Interview Becc Chave, ABC South-East SA
Becc Chave: Here to tell us more is the Federal Minister for Trade, Tourism and Investment, Mr Dan Tehan. Good morning.
Dan Tehan: Good morning, Becc. How are you?
Becc Chave: Good, thank you. Thank you very much for your time on the program this morning.
Dan Tehan: Pleasure.
Becc Chave: So, when can we dream of spending our pennies on some international travel?
Dan Tehan: Well, our hope is, and the plan is, that we will be able to open up the Australian border once we hit that 80 per cent vaccination rate. Now, obviously, we'll do that based on the very best health advice, but that's the plan. So, my hope is that we would be looking at opening up travel bubbles beginning next year. Obviously, we've had one operating with New Zealand. It is not operating at the moment due to the outbreaks in New South Wales and Victoria, but we would hope to be in a position to reopen that and then look at places like Pacific Islands, Singapore, South Korea, Japan, potentially the UK and the US. So, all those things I think will be on the agenda next year.
Becc Chave: How exciting. And what would international travel look like? Would we still be seeing the sort of jam-packed tourism destinations?
Dan Tehan: Well, look, that will be very interesting. It will depend, I think, a lot on how COVID is affecting the countries that people will want to go to. So, if you look at some countries like Singapore where they've been successful, like Australia, in managing the virus, the hope would be that it would be relatively normal. There might be other countries, though, where they're still dealing with the virus where it might be very different, where it still might be masks needing to be worn and other social distancing precautions put in place. So, I think it will vary very much from country to country.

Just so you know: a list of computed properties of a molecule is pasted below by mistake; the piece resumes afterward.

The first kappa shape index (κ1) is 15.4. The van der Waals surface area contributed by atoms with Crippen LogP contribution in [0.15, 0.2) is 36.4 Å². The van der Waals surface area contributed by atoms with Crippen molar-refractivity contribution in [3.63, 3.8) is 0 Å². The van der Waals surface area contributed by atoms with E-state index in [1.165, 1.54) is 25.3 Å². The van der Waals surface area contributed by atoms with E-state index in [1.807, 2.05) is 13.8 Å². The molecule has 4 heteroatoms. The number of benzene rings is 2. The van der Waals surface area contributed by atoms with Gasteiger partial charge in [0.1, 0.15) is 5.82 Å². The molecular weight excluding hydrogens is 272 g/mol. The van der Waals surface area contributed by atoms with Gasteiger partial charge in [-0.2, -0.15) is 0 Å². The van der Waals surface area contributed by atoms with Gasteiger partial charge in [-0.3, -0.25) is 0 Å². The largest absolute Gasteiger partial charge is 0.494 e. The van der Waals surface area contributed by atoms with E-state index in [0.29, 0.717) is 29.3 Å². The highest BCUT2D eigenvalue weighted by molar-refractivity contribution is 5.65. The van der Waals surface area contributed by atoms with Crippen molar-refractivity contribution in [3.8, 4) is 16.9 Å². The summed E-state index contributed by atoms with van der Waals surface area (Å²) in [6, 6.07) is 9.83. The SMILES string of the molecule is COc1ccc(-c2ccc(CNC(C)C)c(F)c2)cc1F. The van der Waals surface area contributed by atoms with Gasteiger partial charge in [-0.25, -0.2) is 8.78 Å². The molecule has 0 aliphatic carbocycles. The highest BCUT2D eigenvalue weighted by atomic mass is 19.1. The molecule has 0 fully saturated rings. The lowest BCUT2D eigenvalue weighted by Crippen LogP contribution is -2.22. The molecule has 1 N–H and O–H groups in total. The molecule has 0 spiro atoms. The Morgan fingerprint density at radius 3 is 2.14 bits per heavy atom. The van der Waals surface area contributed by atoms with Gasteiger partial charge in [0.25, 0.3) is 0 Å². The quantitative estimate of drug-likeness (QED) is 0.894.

Becc Chave: You mentioned the 80 per cent vaccination rate that we need to reach, but what else needs to happen before then to help us get to those travel bubbles being opened? Do you need to do further works with international embassies to make sure that if complications and COVID outbreaks do occur, people aren't locked out of returning to the country?
Dan Tehan: So, we'll continue to have – so we are, sorry, and we'll continue to have discussions with overseas governments about the types of arrangements that we'll need to put in place for international travel. Those discussions have been taking place this year. It's how we got the New Zealand bubble up and running. There's been discussions with the Singaporean Government around how a bubble might operate with them. One of the things that we're working on, which Australians will need in a lot of countries that they have to – that they want to visit, will be a vaccination certificate. So, we're working so that you will be able to have a QR code which shows that you are vaccinated because it will be a requirement for many countries to be able to show that you've got proof of vaccination.
There might also be some requirements around testing. So, to make sure that we can have an ability for you to be able to demonstrate that you've been tested recently and it might be within 24 hours or 48 hours of you travelling. We want to make sure that there's readily available technology so you'll be able to also show proof of testing. So all that work is taking place right now so we're ready for when the border opens.
Becc Chave: We've been pretty lucky here in South Australia, avoiding a lot of outbreaks and lockdowns, which is very good by the community. Do you hope that it doesn't lull people into a false sense of security, though, and that vaccination rates continue to rise?